I brought home two male cats for the barn last evening. Both are about four months old and hopefully right at the best age to be acclimated to the barn without bringing bad habits with them, namely hunting birds. I am a little concerned about the chickens with chicks and the momma duck with her fifteen ducklings if the cats take to hunting the little ones.

We may have gotten lucky though in that when I let them loose in the hay loft of the barn it was already occupied by two of our Guineas. When I dumped them out of their carrier they slunk for a couple of steps and then as if a fire cracker just went off jumped about a foot into the air when the Guineas began sounding their distinctive alarm and then ran for the nearest cover. I think I got them at just the right age. The one thing that I want them to hunt though are the mice that are beginning to over populate the barn and even though it is summer they are still getting into the animal's feed.

I think I will name them B1 and B2 for Barn cat one and two. Both cats are actually pretty good looking cats with distinctive pastel tones to their coloring in varying shades of white, blue grey and patchy yellow.

The peacock chicks are beginning to grow their crowns and should be ready for free ranging in another week.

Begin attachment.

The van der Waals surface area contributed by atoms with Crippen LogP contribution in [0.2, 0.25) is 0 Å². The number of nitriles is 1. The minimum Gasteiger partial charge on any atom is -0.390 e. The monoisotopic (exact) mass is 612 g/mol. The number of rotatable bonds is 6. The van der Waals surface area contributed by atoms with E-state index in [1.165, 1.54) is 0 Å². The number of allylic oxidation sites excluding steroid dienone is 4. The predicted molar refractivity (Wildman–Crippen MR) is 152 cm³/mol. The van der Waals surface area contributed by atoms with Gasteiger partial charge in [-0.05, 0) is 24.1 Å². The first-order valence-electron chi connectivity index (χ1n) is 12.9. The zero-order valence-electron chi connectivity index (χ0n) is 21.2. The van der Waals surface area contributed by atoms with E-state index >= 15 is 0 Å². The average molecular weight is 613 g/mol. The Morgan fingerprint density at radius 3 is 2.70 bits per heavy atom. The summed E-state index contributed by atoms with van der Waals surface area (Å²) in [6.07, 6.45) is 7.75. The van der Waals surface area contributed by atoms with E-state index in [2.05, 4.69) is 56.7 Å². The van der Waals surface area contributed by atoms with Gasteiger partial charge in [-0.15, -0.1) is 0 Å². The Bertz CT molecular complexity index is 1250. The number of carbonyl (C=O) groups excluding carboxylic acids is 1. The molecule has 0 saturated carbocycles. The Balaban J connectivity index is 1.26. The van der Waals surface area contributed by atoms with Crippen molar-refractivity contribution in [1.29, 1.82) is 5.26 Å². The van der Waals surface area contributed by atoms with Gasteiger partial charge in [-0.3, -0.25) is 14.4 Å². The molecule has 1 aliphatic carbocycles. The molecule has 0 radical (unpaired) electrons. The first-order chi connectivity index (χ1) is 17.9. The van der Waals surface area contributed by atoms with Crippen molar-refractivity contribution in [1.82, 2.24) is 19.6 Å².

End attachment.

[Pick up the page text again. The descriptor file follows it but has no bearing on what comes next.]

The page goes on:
I just found out yesterday that I won't be able to tell my male Emus from my females until they are approximately a year and a half old. I learned that the females make the distinctive booming or drumming sound familiar to those that have been around Emus while the males grunt or growl. Oh, well I just have to be patient... The Emus are really fun to watch and are quite friendly. It's neat to watch them circle or turn as they run as they lean into the turn just like a rider on a motor cycle.

I recently added a photo of Gypsy my mare and I on my My Space page along with a photo from last year of three of my girls. Time has passed and as is life things have changed. I know I'll catch hell from some of my family for also including it in my My Space slide show but after considering how it depicts a nicer time for my Three Musketeers I decided that it was the moment that was of value and shouldn't be lost.

My next writing will come if I survive the two new cats and the 4-H fair.

Friday, July 11, 2008

Summer begins.

Summer is beginning to pass signaled by the 4th of July and Fort Wayne’s traditional Tree Rivers Festival. These two events have come to signal with me that the refreshing newness of spring and a new seasonal beginning is at its end. The headlong march through summer into fall and ultimately winter begins with the festival. I guess it’s true that as you grow older winter becomes less and less the favorite of all the seasons.

This Independence Day was nice in that there wasn’t any distress or controversy attempting to intrude. It was a nice warm day culminating in the domestic normalcy of a cook-out, fireworks viewed from the front porch and a campfire shared by the adults. I missed family that wasn’t there but enjoyed those that were and was content.

Now it is time to begin planning the necessary construction of horse stalls and shelters for my Llama and Emus for the winter and getting the barn sided. God it’s good to be a guy and have projects to look forward to.